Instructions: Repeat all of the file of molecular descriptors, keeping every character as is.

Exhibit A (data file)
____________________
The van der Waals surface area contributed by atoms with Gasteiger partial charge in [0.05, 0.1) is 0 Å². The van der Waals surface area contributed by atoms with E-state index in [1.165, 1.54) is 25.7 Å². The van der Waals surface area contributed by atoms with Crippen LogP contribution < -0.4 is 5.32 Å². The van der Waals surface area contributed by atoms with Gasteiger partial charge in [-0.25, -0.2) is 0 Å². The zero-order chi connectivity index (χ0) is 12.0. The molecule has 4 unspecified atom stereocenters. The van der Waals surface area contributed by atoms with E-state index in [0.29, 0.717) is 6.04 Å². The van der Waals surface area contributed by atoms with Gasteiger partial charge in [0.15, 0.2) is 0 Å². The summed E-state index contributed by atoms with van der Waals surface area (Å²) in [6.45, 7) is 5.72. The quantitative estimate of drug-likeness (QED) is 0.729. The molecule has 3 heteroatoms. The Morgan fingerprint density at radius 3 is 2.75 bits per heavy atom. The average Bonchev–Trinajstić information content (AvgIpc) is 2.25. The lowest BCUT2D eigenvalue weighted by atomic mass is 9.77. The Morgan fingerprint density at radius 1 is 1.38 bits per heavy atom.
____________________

The van der Waals surface area contributed by atoms with Gasteiger partial charge in [0.05, 0.1) is 0 Å². The van der Waals surface area contributed by atoms with E-state index in [1.165, 1.54) is 25.7 Å². The van der Waals surface area contributed by atoms with Crippen LogP contribution < -0.4 is 5.32 Å². The van der Waals surface area contributed by atoms with Gasteiger partial charge in [-0.25, -0.2) is 0 Å². The zero-order chi connectivity index (χ0) is 12.0. The molecule has 4 unspecified atom stereocenters. The van der Waals surface area contributed by atoms with E-state index in [0.29, 0.717) is 6.04 Å². The van der Waals surface area contributed by atoms with Gasteiger partial charge in [0.15, 0.2) is 0 Å². The summed E-state index contributed by atoms with van der Waals surface area (Å²) in [6.45, 7) is 5.72. The quantitative estimate of drug-likeness (QED) is 0.729. The molecule has 3 heteroatoms. The Morgan fingerprint density at radius 3 is 2.75 bits per heavy atom. The average Bonchev–Trinajstić information content (AvgIpc) is 2.25. The lowest BCUT2D eigenvalue weighted by atomic mass is 9.77. The Morgan fingerprint density at radius 1 is 1.38 bits per heavy atom.